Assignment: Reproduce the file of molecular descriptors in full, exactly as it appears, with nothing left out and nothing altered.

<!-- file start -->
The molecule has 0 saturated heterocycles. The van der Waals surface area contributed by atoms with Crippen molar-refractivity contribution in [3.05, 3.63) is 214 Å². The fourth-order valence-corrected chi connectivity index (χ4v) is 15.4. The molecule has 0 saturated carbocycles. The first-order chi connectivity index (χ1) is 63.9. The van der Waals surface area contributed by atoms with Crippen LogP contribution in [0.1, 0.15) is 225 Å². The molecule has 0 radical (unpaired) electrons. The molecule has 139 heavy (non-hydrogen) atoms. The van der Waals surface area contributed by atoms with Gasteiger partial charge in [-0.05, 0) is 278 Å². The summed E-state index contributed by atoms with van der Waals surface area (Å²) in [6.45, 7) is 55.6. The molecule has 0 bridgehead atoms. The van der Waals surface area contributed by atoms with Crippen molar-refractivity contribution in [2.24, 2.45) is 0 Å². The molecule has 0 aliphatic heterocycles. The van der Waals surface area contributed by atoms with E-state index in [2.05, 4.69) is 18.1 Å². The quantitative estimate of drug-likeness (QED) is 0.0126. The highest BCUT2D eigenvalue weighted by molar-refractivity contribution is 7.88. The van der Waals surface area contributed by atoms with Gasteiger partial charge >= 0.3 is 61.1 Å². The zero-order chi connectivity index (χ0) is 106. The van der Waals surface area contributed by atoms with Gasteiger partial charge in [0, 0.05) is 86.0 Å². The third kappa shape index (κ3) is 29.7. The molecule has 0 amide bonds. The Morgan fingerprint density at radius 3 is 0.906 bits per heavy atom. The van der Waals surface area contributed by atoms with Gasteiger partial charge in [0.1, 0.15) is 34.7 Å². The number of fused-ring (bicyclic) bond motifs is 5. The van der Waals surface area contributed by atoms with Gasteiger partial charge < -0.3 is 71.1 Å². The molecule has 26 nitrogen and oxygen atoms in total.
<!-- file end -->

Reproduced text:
The molecule has 0 saturated heterocycles. The van der Waals surface area contributed by atoms with Crippen molar-refractivity contribution in [3.05, 3.63) is 214 Å². The fourth-order valence-corrected chi connectivity index (χ4v) is 15.4. The molecule has 0 saturated carbocycles. The first-order chi connectivity index (χ1) is 63.9. The van der Waals surface area contributed by atoms with Crippen LogP contribution in [0.1, 0.15) is 225 Å². The molecule has 0 radical (unpaired) electrons. The molecule has 139 heavy (non-hydrogen) atoms. The van der Waals surface area contributed by atoms with Gasteiger partial charge in [-0.05, 0) is 278 Å². The summed E-state index contributed by atoms with van der Waals surface area (Å²) in [6.45, 7) is 55.6. The molecule has 0 bridgehead atoms. The van der Waals surface area contributed by atoms with Crippen molar-refractivity contribution in [2.24, 2.45) is 0 Å². The molecule has 0 aliphatic heterocycles. The van der Waals surface area contributed by atoms with E-state index in [2.05, 4.69) is 18.1 Å². The quantitative estimate of drug-likeness (QED) is 0.0126. The highest BCUT2D eigenvalue weighted by molar-refractivity contribution is 7.88. The van der Waals surface area contributed by atoms with Gasteiger partial charge >= 0.3 is 61.1 Å². The zero-order chi connectivity index (χ0) is 106. The van der Waals surface area contributed by atoms with Gasteiger partial charge in [0, 0.05) is 86.0 Å². The third kappa shape index (κ3) is 29.7. The molecule has 0 amide bonds. The Morgan fingerprint density at radius 3 is 0.906 bits per heavy atom. The van der Waals surface area contributed by atoms with Gasteiger partial charge in [0.1, 0.15) is 34.7 Å². The number of fused-ring (bicyclic) bond motifs is 5. The van der Waals surface area contributed by atoms with Gasteiger partial charge < -0.3 is 71.1 Å². The molecule has 26 nitrogen and oxygen atoms in total.